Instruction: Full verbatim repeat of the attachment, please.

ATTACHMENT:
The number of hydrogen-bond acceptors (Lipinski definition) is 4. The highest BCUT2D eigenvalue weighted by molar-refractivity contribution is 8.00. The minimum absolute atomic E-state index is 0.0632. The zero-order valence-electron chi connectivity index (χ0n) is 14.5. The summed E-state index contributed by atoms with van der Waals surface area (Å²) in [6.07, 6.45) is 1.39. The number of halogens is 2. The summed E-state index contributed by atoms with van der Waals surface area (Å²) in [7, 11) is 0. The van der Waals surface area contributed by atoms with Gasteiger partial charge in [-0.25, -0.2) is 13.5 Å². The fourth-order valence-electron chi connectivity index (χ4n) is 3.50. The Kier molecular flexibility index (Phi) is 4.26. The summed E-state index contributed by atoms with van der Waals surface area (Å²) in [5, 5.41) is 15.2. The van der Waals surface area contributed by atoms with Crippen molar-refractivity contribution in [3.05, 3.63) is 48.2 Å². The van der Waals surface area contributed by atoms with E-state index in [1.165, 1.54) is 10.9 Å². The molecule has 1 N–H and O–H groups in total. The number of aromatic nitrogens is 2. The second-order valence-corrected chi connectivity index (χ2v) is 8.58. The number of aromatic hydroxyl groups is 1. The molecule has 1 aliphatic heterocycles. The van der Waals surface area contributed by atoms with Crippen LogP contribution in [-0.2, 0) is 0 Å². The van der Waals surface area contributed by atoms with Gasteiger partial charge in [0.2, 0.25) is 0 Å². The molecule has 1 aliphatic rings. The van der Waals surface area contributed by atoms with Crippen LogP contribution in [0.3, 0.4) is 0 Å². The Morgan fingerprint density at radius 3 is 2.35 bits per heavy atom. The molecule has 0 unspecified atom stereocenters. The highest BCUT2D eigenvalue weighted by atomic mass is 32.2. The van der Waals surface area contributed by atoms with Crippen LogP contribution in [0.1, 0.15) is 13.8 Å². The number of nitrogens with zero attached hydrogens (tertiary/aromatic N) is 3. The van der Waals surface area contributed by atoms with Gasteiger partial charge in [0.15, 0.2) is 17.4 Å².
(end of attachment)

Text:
The number of hydrogen-bond acceptors (Lipinski definition) is 4. The highest BCUT2D eigenvalue weighted by molar-refractivity contribution is 8.00. The minimum absolute atomic E-state index is 0.0632. The zero-order valence-electron chi connectivity index (χ0n) is 14.5. The summed E-state index contributed by atoms with van der Waals surface area (Å²) in [6.07, 6.45) is 1.39. The number of halogens is 2. The summed E-state index contributed by atoms with van der Waals surface area (Å²) in [7, 11) is 0. The van der Waals surface area contributed by atoms with Gasteiger partial charge in [-0.25, -0.2) is 13.5 Å². The fourth-order valence-electron chi connectivity index (χ4n) is 3.50. The Kier molecular flexibility index (Phi) is 4.26. The summed E-state index contributed by atoms with van der Waals surface area (Å²) in [5, 5.41) is 15.2. The van der Waals surface area contributed by atoms with Crippen molar-refractivity contribution in [3.05, 3.63) is 48.2 Å². The van der Waals surface area contributed by atoms with E-state index in [1.165, 1.54) is 10.9 Å². The molecule has 1 N–H and O–H groups in total. The number of aromatic nitrogens is 2. The second-order valence-corrected chi connectivity index (χ2v) is 8.58. The number of aromatic hydroxyl groups is 1. The molecule has 1 aliphatic heterocycles. The van der Waals surface area contributed by atoms with Crippen LogP contribution in [-0.2, 0) is 0 Å². The van der Waals surface area contributed by atoms with Gasteiger partial charge in [0.2, 0.25) is 0 Å². The molecule has 1 aliphatic rings. The van der Waals surface area contributed by atoms with Crippen LogP contribution in [0.3, 0.4) is 0 Å². The Morgan fingerprint density at radius 3 is 2.35 bits per heavy atom. The molecule has 0 unspecified atom stereocenters. The highest BCUT2D eigenvalue weighted by atomic mass is 32.2. The van der Waals surface area contributed by atoms with Crippen LogP contribution in [0.1, 0.15) is 13.8 Å². The number of nitrogens with zero attached hydrogens (tertiary/aromatic N) is 3. The van der Waals surface area contributed by atoms with Gasteiger partial charge in [0.15, 0.2) is 17.4 Å².